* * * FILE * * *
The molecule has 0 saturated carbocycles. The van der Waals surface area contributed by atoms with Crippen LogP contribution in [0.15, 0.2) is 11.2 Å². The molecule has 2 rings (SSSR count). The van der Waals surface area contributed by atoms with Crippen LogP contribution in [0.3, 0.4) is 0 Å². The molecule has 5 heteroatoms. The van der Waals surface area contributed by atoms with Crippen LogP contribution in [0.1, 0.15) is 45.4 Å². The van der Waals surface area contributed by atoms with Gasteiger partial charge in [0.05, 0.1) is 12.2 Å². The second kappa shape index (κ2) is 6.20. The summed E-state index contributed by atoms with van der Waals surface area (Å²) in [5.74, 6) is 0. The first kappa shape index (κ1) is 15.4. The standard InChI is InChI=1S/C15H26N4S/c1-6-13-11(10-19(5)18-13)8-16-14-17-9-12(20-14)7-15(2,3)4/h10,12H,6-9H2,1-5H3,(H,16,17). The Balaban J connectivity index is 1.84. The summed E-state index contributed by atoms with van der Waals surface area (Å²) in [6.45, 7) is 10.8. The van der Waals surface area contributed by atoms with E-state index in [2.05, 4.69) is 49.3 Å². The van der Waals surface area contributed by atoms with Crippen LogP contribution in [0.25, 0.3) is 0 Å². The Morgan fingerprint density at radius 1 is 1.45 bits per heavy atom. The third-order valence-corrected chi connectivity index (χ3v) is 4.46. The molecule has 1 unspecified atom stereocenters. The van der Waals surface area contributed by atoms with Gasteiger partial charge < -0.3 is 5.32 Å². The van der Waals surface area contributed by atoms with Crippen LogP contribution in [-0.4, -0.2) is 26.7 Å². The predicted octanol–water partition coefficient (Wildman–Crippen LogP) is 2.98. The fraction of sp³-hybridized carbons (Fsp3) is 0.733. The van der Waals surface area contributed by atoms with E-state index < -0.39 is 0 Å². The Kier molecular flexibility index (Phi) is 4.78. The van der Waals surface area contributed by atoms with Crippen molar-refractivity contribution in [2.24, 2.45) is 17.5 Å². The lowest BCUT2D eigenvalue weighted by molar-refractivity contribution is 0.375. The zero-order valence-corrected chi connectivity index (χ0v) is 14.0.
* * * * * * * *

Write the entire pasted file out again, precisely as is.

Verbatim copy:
The molecule has 0 saturated carbocycles. The van der Waals surface area contributed by atoms with Crippen LogP contribution in [0.15, 0.2) is 11.2 Å². The molecule has 2 rings (SSSR count). The van der Waals surface area contributed by atoms with Crippen LogP contribution in [0.3, 0.4) is 0 Å². The molecule has 5 heteroatoms. The van der Waals surface area contributed by atoms with Crippen LogP contribution in [0.1, 0.15) is 45.4 Å². The van der Waals surface area contributed by atoms with Gasteiger partial charge in [0.05, 0.1) is 12.2 Å². The second kappa shape index (κ2) is 6.20. The summed E-state index contributed by atoms with van der Waals surface area (Å²) in [5.74, 6) is 0. The first kappa shape index (κ1) is 15.4. The standard InChI is InChI=1S/C15H26N4S/c1-6-13-11(10-19(5)18-13)8-16-14-17-9-12(20-14)7-15(2,3)4/h10,12H,6-9H2,1-5H3,(H,16,17). The Balaban J connectivity index is 1.84. The summed E-state index contributed by atoms with van der Waals surface area (Å²) in [6.45, 7) is 10.8. The van der Waals surface area contributed by atoms with E-state index in [2.05, 4.69) is 49.3 Å². The van der Waals surface area contributed by atoms with Crippen LogP contribution in [0.25, 0.3) is 0 Å². The Morgan fingerprint density at radius 1 is 1.45 bits per heavy atom. The third-order valence-corrected chi connectivity index (χ3v) is 4.46. The molecule has 1 unspecified atom stereocenters. The van der Waals surface area contributed by atoms with Gasteiger partial charge < -0.3 is 5.32 Å². The van der Waals surface area contributed by atoms with Crippen LogP contribution in [-0.4, -0.2) is 26.7 Å². The predicted octanol–water partition coefficient (Wildman–Crippen LogP) is 2.98. The fraction of sp³-hybridized carbons (Fsp3) is 0.733. The van der Waals surface area contributed by atoms with E-state index < -0.39 is 0 Å². The Kier molecular flexibility index (Phi) is 4.78. The van der Waals surface area contributed by atoms with Crippen molar-refractivity contribution in [2.24, 2.45) is 17.5 Å². The lowest BCUT2D eigenvalue weighted by molar-refractivity contribution is 0.375. The zero-order valence-corrected chi connectivity index (χ0v) is 14.0.